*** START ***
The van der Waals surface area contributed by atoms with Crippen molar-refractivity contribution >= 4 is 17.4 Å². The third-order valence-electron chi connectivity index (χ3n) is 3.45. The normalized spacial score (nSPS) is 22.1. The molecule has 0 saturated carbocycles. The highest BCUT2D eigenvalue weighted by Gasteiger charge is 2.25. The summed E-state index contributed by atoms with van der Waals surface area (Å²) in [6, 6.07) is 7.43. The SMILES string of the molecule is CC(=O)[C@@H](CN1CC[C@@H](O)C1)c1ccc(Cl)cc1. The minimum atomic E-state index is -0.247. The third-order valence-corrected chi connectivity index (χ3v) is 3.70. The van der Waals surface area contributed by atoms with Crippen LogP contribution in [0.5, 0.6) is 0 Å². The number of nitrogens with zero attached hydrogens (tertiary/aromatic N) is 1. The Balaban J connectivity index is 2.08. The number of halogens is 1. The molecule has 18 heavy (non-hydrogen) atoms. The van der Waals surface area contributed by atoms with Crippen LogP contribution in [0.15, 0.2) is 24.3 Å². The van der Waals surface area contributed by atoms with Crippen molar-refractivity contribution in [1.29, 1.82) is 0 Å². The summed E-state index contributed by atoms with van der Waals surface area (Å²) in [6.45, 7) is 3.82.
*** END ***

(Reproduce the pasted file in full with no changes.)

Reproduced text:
The van der Waals surface area contributed by atoms with Crippen molar-refractivity contribution >= 4 is 17.4 Å². The third-order valence-electron chi connectivity index (χ3n) is 3.45. The normalized spacial score (nSPS) is 22.1. The molecule has 0 saturated carbocycles. The highest BCUT2D eigenvalue weighted by Gasteiger charge is 2.25. The summed E-state index contributed by atoms with van der Waals surface area (Å²) in [6, 6.07) is 7.43. The SMILES string of the molecule is CC(=O)[C@@H](CN1CC[C@@H](O)C1)c1ccc(Cl)cc1. The minimum atomic E-state index is -0.247. The third-order valence-corrected chi connectivity index (χ3v) is 3.70. The van der Waals surface area contributed by atoms with Crippen LogP contribution in [0.5, 0.6) is 0 Å². The number of nitrogens with zero attached hydrogens (tertiary/aromatic N) is 1. The Balaban J connectivity index is 2.08. The number of halogens is 1. The molecule has 18 heavy (non-hydrogen) atoms. The van der Waals surface area contributed by atoms with Crippen LogP contribution in [0.15, 0.2) is 24.3 Å². The van der Waals surface area contributed by atoms with Crippen molar-refractivity contribution in [1.29, 1.82) is 0 Å². The summed E-state index contributed by atoms with van der Waals surface area (Å²) in [6.45, 7) is 3.82.